Additional features of the invention are the objects of the dependent claims and are explained in greater detail in connection with further advantages of the invention with the help of exemplified embodiments.
The drawing is a schematic representation of two exemplified embodiments of the invention. In the drawing,
FIG. 1 is a longitudinal section through a magnetic radial bearing of a rotor.
FIG. 2 is a cross section through a magnetic radial bearing shown on a slightly enlarged scale vis-à-vis FIG. 1.
FIG. 3 is a longitudinal section through a magnetic axial bearing of a rotor; and
FIG. 4 shows force-distance characteristics for an upper and a lower bearing half of an embodiment according to FIG. 2.
FIG. 1 shows a radial magnetic bearing 1 comprising a stator part 2 and a rotor part 3 shown in the form of a shaft arranged coaxially in relation to the stator part in the operating position without contacting the stator part. The bearing effective area of the rotor part is formed by a permanent magnet 4 with a radial exciting system 6 having the interconnected pole shoes 5.
The stator part 2 comprises a high-temperature superconductor (HTSC) that concentrically surrounds the radial exciting system 6 while maintaining an annular air gap 10. According to the invention, said superconductor is divided in the two circle segment-shaped HTSC half-shells 7, 8, which are covered on their sides facing the radial exciting system 6 with a thermal insulation 9, and which, in the working position shown in FIG. 1, have a radial spacing
FIG. 2 shows that in the hot state of the bearing, the two HTSC half-shells 7 and 8 assume the positions shown by dashed lines. When located in said positions, the upper HTSC half shell 7′ has a radial spacing
According to FIG. 2, different values are selected for the radial gaps
By superimposing the rigidity characteristics it is possible to achieve for each HTSC half-shell/radial exciting system combination an increased rigidity of the overall bearing in the working point.
FIG. 3 shows an axial bearing 14 for which additional provision may be made in addition to the radial magnetic bearing 1 described above.
The axial bearing 14 comprises the two axial exciting systems 16, which are arranged opposing each other with an axial spacing from each other and which each comprise the axial exciting system 16 fitted with the permanent magnets 15. Said exciting systems are forming an axially aligned, annular disk-shaped bearing effective area of the rotor part 3. A plane, annular disk-shaped HTSC axial bearing disk 18, 19 arranged coaxially with the rotor part 3 is associated with each of said two axial exciting systems 16 as the stator part 17. From a position shown by dashed lines in the hot state of the bearing, in which each HTSC 18′, 19′ axial bearing disk has a first axial distance d
Aplying the cooling method described above in the same sense to an axial bearing is particularly advantageous because rigid guidance of the rotor is required in numerous applications especially with respect to the axial degree of freedom of the bearing. In realizing the axial bearing as defined by the invention it is possible in this connection to omit a division of the plane axial bearing surfaces; what matters is only an axial displacement of two bearing surfaces in opposite senses, whereby always two bearing areas opposing each other axially are braced against each other.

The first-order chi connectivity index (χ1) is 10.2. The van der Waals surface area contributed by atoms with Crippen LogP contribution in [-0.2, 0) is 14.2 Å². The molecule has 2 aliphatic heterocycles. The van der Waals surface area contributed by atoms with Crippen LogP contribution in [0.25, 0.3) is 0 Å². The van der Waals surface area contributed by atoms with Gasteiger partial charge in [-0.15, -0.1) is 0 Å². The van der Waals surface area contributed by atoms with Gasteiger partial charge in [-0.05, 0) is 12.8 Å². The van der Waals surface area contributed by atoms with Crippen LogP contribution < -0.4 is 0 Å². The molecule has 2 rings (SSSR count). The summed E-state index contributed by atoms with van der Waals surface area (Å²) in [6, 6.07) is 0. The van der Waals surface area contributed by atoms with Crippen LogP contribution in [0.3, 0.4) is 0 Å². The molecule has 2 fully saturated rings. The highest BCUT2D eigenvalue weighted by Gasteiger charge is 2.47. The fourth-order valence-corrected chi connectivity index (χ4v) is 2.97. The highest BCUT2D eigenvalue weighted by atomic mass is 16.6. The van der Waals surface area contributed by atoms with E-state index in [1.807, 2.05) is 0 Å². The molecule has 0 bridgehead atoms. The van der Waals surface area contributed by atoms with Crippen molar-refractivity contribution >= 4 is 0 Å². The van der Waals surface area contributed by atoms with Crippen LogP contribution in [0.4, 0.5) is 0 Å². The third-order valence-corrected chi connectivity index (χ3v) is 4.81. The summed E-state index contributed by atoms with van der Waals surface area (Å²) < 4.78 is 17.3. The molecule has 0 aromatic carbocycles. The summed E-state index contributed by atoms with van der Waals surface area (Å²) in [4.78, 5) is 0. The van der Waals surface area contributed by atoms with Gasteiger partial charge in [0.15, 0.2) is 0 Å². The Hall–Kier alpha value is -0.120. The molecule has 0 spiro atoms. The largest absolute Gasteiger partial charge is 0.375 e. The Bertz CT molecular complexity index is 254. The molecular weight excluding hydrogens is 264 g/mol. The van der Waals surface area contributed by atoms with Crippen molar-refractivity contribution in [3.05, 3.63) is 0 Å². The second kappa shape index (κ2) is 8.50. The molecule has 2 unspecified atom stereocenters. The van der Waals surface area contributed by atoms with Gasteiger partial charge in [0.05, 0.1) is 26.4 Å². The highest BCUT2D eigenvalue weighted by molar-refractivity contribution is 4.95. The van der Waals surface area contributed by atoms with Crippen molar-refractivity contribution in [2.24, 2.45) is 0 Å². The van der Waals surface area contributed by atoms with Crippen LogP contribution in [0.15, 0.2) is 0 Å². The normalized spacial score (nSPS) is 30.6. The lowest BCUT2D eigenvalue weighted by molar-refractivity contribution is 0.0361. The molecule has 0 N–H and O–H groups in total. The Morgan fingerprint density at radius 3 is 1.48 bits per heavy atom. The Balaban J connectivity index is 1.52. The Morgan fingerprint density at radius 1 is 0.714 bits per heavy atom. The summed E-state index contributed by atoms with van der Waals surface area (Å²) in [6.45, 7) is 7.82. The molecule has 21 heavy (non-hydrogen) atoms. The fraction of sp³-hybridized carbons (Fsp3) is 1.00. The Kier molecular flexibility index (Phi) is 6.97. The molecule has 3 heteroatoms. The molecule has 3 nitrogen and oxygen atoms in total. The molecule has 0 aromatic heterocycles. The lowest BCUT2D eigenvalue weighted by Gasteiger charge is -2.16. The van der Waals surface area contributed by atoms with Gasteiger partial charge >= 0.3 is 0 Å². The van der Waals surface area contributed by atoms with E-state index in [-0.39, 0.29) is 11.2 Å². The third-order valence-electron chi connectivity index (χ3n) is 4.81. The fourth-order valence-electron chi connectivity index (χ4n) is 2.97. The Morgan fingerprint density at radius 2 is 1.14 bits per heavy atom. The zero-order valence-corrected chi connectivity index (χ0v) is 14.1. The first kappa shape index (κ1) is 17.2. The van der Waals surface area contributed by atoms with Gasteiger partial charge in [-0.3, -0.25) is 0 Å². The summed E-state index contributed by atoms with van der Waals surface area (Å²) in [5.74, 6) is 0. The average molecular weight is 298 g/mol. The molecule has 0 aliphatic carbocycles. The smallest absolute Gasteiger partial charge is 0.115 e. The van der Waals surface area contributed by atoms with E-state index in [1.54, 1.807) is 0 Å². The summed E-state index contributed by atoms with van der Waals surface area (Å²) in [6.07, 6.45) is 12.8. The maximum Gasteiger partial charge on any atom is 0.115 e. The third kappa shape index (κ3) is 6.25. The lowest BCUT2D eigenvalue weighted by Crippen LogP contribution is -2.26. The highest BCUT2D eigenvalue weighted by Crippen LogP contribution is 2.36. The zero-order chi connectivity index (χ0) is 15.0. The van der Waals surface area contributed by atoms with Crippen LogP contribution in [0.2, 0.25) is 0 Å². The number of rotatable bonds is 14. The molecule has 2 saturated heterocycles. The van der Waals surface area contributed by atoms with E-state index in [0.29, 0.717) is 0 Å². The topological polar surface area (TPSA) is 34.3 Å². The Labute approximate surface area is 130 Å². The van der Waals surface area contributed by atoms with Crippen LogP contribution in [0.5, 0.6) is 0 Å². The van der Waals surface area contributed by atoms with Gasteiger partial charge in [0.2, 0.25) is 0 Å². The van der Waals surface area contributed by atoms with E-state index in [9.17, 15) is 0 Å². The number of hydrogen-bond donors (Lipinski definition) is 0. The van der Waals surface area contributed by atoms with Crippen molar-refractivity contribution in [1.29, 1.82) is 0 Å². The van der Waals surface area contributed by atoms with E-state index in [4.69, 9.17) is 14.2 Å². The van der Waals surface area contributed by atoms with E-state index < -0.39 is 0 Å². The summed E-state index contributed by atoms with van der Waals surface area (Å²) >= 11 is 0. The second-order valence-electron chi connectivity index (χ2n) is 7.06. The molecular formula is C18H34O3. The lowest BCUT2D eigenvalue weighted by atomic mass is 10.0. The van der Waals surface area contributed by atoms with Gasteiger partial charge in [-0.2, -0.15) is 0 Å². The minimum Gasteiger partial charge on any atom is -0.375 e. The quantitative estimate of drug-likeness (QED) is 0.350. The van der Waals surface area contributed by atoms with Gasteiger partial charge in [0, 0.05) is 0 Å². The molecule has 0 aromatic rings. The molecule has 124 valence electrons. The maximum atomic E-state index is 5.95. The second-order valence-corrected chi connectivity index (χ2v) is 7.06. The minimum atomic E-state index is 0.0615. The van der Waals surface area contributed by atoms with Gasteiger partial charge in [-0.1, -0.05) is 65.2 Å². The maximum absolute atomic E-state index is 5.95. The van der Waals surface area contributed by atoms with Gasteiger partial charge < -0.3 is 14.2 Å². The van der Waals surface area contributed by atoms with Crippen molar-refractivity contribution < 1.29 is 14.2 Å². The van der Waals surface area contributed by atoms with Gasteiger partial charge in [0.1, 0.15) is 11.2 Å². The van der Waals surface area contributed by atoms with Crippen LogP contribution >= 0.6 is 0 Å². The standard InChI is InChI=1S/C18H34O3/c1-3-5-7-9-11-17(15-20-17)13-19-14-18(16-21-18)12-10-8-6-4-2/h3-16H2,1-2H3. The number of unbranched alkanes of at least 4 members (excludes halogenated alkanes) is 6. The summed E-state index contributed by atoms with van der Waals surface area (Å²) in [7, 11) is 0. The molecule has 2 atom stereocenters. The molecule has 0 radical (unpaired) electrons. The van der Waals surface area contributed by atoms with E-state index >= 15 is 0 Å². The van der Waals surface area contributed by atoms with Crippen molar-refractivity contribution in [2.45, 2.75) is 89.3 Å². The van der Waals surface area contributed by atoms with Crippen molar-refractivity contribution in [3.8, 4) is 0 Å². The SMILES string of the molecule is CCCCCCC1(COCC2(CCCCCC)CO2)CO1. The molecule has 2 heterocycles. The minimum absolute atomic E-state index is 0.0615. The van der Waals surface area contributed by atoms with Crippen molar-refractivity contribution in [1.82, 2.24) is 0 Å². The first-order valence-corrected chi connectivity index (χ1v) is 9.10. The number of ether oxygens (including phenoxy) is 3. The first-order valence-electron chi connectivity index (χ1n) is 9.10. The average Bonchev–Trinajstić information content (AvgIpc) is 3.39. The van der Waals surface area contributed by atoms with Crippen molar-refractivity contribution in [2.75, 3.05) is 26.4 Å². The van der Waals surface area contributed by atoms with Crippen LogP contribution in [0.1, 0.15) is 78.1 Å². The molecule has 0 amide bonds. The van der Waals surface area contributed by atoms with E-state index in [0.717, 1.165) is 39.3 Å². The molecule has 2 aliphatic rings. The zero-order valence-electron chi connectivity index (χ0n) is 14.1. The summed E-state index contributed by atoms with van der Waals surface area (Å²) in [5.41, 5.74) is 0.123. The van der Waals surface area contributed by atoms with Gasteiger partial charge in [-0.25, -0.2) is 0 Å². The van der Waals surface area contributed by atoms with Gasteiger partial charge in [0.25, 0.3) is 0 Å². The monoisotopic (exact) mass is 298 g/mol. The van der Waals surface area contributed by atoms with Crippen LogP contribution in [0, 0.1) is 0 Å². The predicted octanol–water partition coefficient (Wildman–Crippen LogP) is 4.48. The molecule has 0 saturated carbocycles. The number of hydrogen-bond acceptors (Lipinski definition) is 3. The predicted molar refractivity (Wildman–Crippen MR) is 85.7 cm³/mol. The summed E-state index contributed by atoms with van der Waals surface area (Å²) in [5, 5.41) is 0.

If an axial guidance of the rotor is secured via suitably designed radial bearing areas, it is useful when the HTSC half-shells 7, 8 are driven together via a suitable control or a suitably designed actuator so as to provide also for an axial displacement of the HTSC axial bearing disks, so that an initial tensioning can be achieved in the radial and axial directions at the same time.
The radial or axial, or, if need be, axial and radial initial tensioning of the bearing achieved as defined by the invention has an anisotropy of rigidity that is dependent upon the number of HTSC half-shells used in the radial magnetic bearing 1. When preferably two HTSC half-shells 7, 8 are used, different degrees of rigidity are obtained in the direction y of the normal (see FIG. 1) and in the direction x that is orthogonal in relation to the normal (see FIG. 1). Said anisotropy can be advantageously exploited when driving through critical numbers of revolution.
|Cited Patent||Filing date||Publication date||Applicant||Title|
|US5633547 *||Feb 23, 1995||May 27, 1997||Rolls-Royce, Plc||Magnetic bearing|
|US5710469||Dec 13, 1994||Jan 20, 1998||Siemens Aktiengesellschaft||Magnetic bearing element for a rotor shaft using high-TC superconducting materials|
|DE19727550A1||Jun 28, 1997||Feb 26, 1998||Canders Wolf R Prof Dr Ing||Magnetic bearing of rotor in stator e.g. for permanent magnetic element connected to turbine shaft|
|EP0526325A1||Jul 28, 1992||Feb 3, 1993||Kabushiki Kaisha Shikoku Sogo Kenkyusho||Superconduction bearing|
|1||M. Komori et al. (1997) "Vibration Suppression of a Disk-Shaped Superconductor with PD Control", Cryogenics, IPC Science and Technology Press Ltd., Guildford, GB, vol. 37 No. 4, pp. 195-199.|
|Citing Patent||Filing date||Publication date||Applicant||Title|
|US7466051 *||Aug 2, 2002||Dec 16, 2008||Kazuyuki Demachi||Superconducting magnetic bearing|
|US7872553 *||Jun 30, 2004||Jan 18, 2011||Forschungszentrum Julich Gmbh||Magnetic bearing element|
|US20040256935 *||Jun 19, 2003||Dec 23, 2004||Andrew Kenny||Magnetic bearing with permanent magnet poles|
|U.S. Classification||310/90.5, 310/103, 310/90, 505/903|
|International Classification||F16C39/06, F16C32/04, H02K7/09|
|Cooperative Classification||Y10S505/903, F16C32/0438, F16C37/005|
|Mar 15, 2002||AS||Assignment|
|Sep 14, 2006||FPAY||Fee payment|
Year of fee payment: 4
|Sep 24, 2010||FPAY||Fee payment|
Year of fee payment: 8
|Sep 30, 2014||FPAY||Fee payment|
Year of fee payment: 12